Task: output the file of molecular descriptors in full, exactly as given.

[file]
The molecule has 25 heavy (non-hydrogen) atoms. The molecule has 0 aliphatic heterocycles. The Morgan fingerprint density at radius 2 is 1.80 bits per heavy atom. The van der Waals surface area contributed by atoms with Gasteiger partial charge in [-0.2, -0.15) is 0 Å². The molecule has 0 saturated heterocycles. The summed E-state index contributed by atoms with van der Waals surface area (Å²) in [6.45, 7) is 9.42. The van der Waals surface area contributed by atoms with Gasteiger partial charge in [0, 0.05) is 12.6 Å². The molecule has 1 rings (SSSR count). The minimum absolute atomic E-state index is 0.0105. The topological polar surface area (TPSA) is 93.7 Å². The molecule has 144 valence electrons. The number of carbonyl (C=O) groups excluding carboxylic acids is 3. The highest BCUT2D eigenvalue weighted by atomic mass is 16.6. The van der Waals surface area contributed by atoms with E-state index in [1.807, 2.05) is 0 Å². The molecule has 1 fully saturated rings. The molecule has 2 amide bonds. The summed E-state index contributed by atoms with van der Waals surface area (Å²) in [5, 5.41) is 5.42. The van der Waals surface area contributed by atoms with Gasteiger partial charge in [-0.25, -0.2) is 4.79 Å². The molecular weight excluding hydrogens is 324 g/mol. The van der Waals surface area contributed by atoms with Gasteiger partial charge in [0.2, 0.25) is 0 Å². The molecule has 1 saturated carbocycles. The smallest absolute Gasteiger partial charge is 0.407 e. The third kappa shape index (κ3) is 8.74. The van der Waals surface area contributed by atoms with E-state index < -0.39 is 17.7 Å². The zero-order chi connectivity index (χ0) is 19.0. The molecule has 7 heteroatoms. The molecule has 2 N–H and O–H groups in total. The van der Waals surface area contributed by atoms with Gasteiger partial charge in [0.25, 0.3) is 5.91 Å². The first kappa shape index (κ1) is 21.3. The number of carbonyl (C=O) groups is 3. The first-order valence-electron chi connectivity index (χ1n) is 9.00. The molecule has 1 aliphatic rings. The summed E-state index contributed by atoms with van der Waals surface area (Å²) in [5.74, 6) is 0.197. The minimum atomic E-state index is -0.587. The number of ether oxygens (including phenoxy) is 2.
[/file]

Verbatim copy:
The molecule has 25 heavy (non-hydrogen) atoms. The molecule has 0 aliphatic heterocycles. The Morgan fingerprint density at radius 2 is 1.80 bits per heavy atom. The van der Waals surface area contributed by atoms with Gasteiger partial charge in [-0.2, -0.15) is 0 Å². The molecule has 0 saturated heterocycles. The summed E-state index contributed by atoms with van der Waals surface area (Å²) in [6.45, 7) is 9.42. The van der Waals surface area contributed by atoms with Gasteiger partial charge in [0, 0.05) is 12.6 Å². The molecule has 1 rings (SSSR count). The minimum absolute atomic E-state index is 0.0105. The topological polar surface area (TPSA) is 93.7 Å². The molecule has 144 valence electrons. The number of carbonyl (C=O) groups excluding carboxylic acids is 3. The highest BCUT2D eigenvalue weighted by atomic mass is 16.6. The van der Waals surface area contributed by atoms with E-state index in [1.807, 2.05) is 0 Å². The molecule has 1 fully saturated rings. The molecule has 2 amide bonds. The summed E-state index contributed by atoms with van der Waals surface area (Å²) in [5, 5.41) is 5.42. The van der Waals surface area contributed by atoms with Gasteiger partial charge in [-0.25, -0.2) is 4.79 Å². The molecular weight excluding hydrogens is 324 g/mol. The van der Waals surface area contributed by atoms with Gasteiger partial charge in [0.2, 0.25) is 0 Å². The molecule has 1 saturated carbocycles. The smallest absolute Gasteiger partial charge is 0.407 e. The third kappa shape index (κ3) is 8.74. The van der Waals surface area contributed by atoms with E-state index < -0.39 is 17.7 Å². The zero-order chi connectivity index (χ0) is 19.0. The molecule has 7 heteroatoms. The molecule has 2 N–H and O–H groups in total. The van der Waals surface area contributed by atoms with Gasteiger partial charge in [0.25, 0.3) is 5.91 Å². The first kappa shape index (κ1) is 21.3. The number of carbonyl (C=O) groups is 3. The first-order valence-electron chi connectivity index (χ1n) is 9.00. The molecule has 1 aliphatic rings. The summed E-state index contributed by atoms with van der Waals surface area (Å²) in [5.74, 6) is 0.197. The minimum atomic E-state index is -0.587. The number of ether oxygens (including phenoxy) is 2.